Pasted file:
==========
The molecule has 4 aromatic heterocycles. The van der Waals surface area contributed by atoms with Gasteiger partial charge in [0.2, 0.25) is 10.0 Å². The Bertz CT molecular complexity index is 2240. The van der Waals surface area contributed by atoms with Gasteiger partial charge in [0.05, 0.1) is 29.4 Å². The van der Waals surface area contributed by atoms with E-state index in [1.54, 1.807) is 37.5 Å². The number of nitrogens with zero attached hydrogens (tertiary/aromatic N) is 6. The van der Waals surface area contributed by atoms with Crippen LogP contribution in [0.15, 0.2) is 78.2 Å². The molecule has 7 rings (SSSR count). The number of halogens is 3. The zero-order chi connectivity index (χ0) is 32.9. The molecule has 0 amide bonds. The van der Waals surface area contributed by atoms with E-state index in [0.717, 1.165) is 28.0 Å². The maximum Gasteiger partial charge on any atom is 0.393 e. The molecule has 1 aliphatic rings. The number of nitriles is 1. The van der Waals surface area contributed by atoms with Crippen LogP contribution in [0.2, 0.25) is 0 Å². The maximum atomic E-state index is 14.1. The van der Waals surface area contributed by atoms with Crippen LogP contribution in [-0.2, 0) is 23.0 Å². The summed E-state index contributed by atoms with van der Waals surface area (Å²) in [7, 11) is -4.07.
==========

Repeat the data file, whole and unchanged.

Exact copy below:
The molecule has 4 aromatic heterocycles. The van der Waals surface area contributed by atoms with Gasteiger partial charge in [0.2, 0.25) is 10.0 Å². The Bertz CT molecular complexity index is 2240. The van der Waals surface area contributed by atoms with Gasteiger partial charge in [0.05, 0.1) is 29.4 Å². The van der Waals surface area contributed by atoms with E-state index in [1.54, 1.807) is 37.5 Å². The number of nitrogens with zero attached hydrogens (tertiary/aromatic N) is 6. The van der Waals surface area contributed by atoms with Crippen LogP contribution in [0.15, 0.2) is 78.2 Å². The molecule has 7 rings (SSSR count). The number of halogens is 3. The zero-order chi connectivity index (χ0) is 32.9. The molecule has 0 amide bonds. The van der Waals surface area contributed by atoms with E-state index in [0.717, 1.165) is 28.0 Å². The maximum Gasteiger partial charge on any atom is 0.393 e. The molecule has 1 aliphatic rings. The number of nitriles is 1. The van der Waals surface area contributed by atoms with Crippen LogP contribution in [0.2, 0.25) is 0 Å². The maximum atomic E-state index is 14.1. The van der Waals surface area contributed by atoms with Crippen LogP contribution in [-0.2, 0) is 23.0 Å². The summed E-state index contributed by atoms with van der Waals surface area (Å²) in [7, 11) is -4.07.